SOME COUNTRIES PRODUCE SO MUCH MORE OUTPUT PER WORKER THAN OTHERS: Determinants of Economic Performance 3

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Thus the suppression of diversion is a central element of a favorable social infrastructure. The government enters the picture in two ways. First, the suppression of diversion appears to be most efficient if it is carried out collectively, so the government is the natural instrument of anti-diversion efforts. Second, the power to make and enforce rules makes the government itself a very effective agent of diversion. A government supports productive activity by deterring private diversion and by refraining from diverting itself. Of course, governments need revenue in order to carry out deterrence, which requires at least a little diversion through taxation.

Diversion takes the form of rent seeking in countries of all types, and is probably the main form of diversion in more advanced economies (Krueger 1974). Potentially productive individuals spend their efforts influencing the government. At high levels, they lobby legislatures and agencies to provide benefits to their clients. At lower levels, they spend time and resources seeking government employment. They use litigation to extract value from private business. They take advantage of ambiguities in property rights.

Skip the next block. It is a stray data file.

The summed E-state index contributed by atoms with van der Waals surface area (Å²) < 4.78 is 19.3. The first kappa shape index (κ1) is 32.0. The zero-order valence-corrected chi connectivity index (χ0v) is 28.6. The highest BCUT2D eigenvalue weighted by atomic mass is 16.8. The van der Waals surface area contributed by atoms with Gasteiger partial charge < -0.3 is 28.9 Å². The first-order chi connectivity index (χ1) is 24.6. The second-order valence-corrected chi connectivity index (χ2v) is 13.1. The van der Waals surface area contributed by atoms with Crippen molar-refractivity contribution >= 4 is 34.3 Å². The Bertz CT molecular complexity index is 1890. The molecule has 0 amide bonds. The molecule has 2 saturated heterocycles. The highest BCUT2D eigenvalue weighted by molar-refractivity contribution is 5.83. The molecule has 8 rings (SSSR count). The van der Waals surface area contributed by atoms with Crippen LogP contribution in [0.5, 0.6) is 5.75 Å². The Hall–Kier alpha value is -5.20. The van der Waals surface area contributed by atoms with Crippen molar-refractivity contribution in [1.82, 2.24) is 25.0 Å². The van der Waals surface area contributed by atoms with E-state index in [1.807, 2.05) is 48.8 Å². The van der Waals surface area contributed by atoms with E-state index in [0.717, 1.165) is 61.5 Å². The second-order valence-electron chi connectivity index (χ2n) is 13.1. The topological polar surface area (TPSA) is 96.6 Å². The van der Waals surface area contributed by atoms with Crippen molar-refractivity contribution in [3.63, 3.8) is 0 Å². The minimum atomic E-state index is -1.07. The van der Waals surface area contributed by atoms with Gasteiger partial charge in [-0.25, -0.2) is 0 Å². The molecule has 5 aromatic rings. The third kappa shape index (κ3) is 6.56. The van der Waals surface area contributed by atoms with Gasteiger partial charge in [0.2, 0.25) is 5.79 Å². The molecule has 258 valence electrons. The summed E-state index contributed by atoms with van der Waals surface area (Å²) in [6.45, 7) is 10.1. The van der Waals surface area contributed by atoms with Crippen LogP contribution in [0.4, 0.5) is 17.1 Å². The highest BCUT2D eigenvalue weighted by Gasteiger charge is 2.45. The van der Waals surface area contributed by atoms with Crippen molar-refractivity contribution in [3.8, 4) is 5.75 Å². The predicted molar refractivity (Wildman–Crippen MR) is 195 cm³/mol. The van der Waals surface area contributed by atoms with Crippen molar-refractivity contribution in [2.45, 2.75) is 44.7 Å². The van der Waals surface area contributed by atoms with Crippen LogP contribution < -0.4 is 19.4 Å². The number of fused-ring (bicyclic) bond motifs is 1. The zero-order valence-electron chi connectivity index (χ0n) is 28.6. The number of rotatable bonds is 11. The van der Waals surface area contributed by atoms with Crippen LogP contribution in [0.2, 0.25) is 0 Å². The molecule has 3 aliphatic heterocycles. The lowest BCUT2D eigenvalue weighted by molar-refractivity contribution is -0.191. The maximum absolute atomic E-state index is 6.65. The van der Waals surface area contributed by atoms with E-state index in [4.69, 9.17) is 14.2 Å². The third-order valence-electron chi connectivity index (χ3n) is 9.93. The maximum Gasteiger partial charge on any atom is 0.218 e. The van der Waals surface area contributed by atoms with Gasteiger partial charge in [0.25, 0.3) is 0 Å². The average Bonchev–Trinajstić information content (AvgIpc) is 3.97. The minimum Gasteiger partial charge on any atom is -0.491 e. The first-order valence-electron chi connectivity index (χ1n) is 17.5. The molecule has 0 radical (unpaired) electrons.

Successful economies limit the scope of rent seeking. Constitutional provisions restricting government intervention, such as the provisions in the U.S. Constitution prohibiting interference with interstate commerce, reduce opportunities for rent seeking. A good social infrastructure will plug as many holes as it can where otherwise people could spend time bettering themselves economically by methods other than production. In addition to its direct effects on production, a good social infrastructure may have important indirect effects by encouraging the adoption of new ideas and new technologies as they are invented throughout the world.